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Baba Brinkman's Lit Hop.

By Jackie Wong, 1 Mar 2007,

Baba Brinkman

"Vancouver is a hip hop no man's land," says Baba Brinkman. "Lots of talented people here, very competitive, lots of drive to get good, but no prospects of making it in the city."

Baba is a Vancouver-based rapper who has made a living exclusively through recording and performing for the last three and a half years. Touring his work through England, Baba found support in the Brighton rap community, whose inclusiveness was markedly different from his experience with hometown hip-hop crews. "The problem with Vancouver hip hop is that there are tons of really talented people, but they all can't stand each other. In Brighton, everyone with skill is crew, everyone with skill respects each other. It's really clear that it's talent-based. Here, it's not talent-based, it's more attitude-based."

If Vancouver pretensions make the city a rap-free wasteland, the potential for "local (rap) kids making good" is limited to the United States. "Let me tell you this, shorty, for your own good, everybody is the man in they own hood," Baba says, quoting New York rapper DMX. "Everybody is the man in their own hood. Whereas the Canadian approach is, if you wanna be the man in your hood, you better go somewhere else and get famous there first."

Born in the West Kootenays and growing up in Vancouver, Baba didn't travel far to plant the first seeds of his hip-hop career. He completed an undergraduate degree in English literature from SFU, where he compared freestyle rap battles to Chaucer's poetry competitions in his honour's thesis. An MA in medieval and Renaissance literature from the University of Victoria followed, featuring further Chaucer-rap comparisons that led to a hip-hop translation of The Canterbury Tales. The complete volume was published as The Rap Canterbury Tales by Talon Books last fall, and the bulk of Baba's touring has centred on promoting the shared roots of rap and literature through The Rap Canterbury Tales in theatre festivals, music showcases and high schools across North America and England.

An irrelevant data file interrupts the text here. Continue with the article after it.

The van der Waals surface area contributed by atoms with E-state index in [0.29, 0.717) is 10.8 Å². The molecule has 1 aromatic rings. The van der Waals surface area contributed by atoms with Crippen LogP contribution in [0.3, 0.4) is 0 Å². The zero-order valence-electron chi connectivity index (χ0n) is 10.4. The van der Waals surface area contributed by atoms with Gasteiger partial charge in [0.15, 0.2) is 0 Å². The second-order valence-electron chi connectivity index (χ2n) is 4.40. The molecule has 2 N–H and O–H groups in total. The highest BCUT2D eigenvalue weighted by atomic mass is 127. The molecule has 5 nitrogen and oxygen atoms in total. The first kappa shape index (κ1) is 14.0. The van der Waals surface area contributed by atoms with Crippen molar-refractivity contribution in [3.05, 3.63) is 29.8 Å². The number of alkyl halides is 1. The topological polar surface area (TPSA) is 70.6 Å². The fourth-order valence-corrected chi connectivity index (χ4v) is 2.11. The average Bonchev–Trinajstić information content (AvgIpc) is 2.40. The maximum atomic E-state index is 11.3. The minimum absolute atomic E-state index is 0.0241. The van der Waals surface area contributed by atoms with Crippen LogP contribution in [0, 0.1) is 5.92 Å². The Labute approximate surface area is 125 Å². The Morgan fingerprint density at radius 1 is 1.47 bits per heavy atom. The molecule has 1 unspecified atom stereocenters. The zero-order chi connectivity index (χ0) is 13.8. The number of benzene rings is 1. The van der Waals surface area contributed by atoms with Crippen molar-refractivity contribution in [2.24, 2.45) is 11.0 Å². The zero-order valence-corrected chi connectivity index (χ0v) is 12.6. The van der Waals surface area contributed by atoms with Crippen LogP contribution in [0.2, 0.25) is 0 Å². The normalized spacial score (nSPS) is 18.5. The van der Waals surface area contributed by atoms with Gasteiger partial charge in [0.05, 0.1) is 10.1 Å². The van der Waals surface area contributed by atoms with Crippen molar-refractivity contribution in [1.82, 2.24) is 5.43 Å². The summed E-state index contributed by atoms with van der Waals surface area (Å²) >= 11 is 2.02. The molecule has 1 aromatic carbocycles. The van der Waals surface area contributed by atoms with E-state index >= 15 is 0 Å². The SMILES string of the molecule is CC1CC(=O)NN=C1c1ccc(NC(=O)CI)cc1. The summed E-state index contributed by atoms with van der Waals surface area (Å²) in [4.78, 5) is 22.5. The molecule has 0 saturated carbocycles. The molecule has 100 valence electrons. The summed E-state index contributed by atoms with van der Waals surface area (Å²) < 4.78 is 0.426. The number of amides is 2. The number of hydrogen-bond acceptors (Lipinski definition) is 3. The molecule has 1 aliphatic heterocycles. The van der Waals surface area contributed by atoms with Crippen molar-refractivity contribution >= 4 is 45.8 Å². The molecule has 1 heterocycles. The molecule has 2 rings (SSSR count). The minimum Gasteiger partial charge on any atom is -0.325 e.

"I'm interested in literary themes and concepts, and I try to bring them into my lyrics. That's why I call it lit hop. It's more of an overarching concept, not a mix of literature and hip hop as a gimmick, but hip hop as literature."

Baba's literary hip hop has gained him credit for coining the term "lit-hop," but he points its origins to the work of Vancouver writer Wayde Compton. "Wayde helped me with my thesis, the original versions of the rap-Chaucer comparisons. I ran drafts by him when he was a graduate student there, because he knew about hip hop, and especially about approaching black culture studies academically. He was really valuable," Baba says.

Lit hop is a recent Vancouver-bred addition to a long line of rap labels (from "hick hop" and "backpack rap" to "gangsta rap" and "indie rap"), all attempting to sort out a genre that can be difficult to navigate. The issue is muddied when hip-hop culture is consumed as an ironic product at the expense of the music itself. Baba's B.C.-specific, treeplanting family upbringing is worlds apart from the life of critically-hyped Virginia Beach rappers The Clipse; is one kind of rap more authentic than the other?

"It seems like rap -- the audiences for rap -- are as varied as rap is itself. And it's why all these styles have a home," Baba says. "I think most authenticity in rap now is about skill. What are you capable of? If you've got skills, you're real. "Real recognize real," "keep it real." The definition of real is what you're able to show and prove, not what your resume says."

Baba Brinkman's third album, Lit Hop, is scheduled for release April 3.

Listen to selections from Baba Brinkman's offerings.  [Tyee]

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